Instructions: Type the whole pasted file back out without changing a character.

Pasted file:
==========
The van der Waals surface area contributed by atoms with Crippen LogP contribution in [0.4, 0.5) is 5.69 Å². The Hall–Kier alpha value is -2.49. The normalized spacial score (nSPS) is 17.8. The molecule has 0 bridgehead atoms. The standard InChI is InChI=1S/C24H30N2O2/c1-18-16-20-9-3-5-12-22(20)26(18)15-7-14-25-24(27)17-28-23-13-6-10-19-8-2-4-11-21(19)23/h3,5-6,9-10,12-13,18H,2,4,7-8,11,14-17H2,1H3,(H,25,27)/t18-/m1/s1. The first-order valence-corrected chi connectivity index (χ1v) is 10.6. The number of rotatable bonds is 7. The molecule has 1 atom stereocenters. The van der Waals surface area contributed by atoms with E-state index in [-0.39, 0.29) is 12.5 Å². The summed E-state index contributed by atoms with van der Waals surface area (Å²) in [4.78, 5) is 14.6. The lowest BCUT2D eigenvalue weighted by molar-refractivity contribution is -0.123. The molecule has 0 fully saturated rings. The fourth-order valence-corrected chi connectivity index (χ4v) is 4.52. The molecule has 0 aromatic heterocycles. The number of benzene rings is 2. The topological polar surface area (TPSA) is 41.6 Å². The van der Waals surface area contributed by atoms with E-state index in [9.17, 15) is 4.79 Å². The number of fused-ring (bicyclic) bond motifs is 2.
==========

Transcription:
The van der Waals surface area contributed by atoms with Crippen LogP contribution in [0.4, 0.5) is 5.69 Å². The Hall–Kier alpha value is -2.49. The normalized spacial score (nSPS) is 17.8. The molecule has 0 bridgehead atoms. The standard InChI is InChI=1S/C24H30N2O2/c1-18-16-20-9-3-5-12-22(20)26(18)15-7-14-25-24(27)17-28-23-13-6-10-19-8-2-4-11-21(19)23/h3,5-6,9-10,12-13,18H,2,4,7-8,11,14-17H2,1H3,(H,25,27)/t18-/m1/s1. The first-order valence-corrected chi connectivity index (χ1v) is 10.6. The number of rotatable bonds is 7. The molecule has 1 atom stereocenters. The van der Waals surface area contributed by atoms with E-state index in [-0.39, 0.29) is 12.5 Å². The summed E-state index contributed by atoms with van der Waals surface area (Å²) in [4.78, 5) is 14.6. The lowest BCUT2D eigenvalue weighted by molar-refractivity contribution is -0.123. The molecule has 0 fully saturated rings. The fourth-order valence-corrected chi connectivity index (χ4v) is 4.52. The molecule has 0 aromatic heterocycles. The number of benzene rings is 2. The topological polar surface area (TPSA) is 41.6 Å². The van der Waals surface area contributed by atoms with E-state index in [9.17, 15) is 4.79 Å². The number of fused-ring (bicyclic) bond motifs is 2.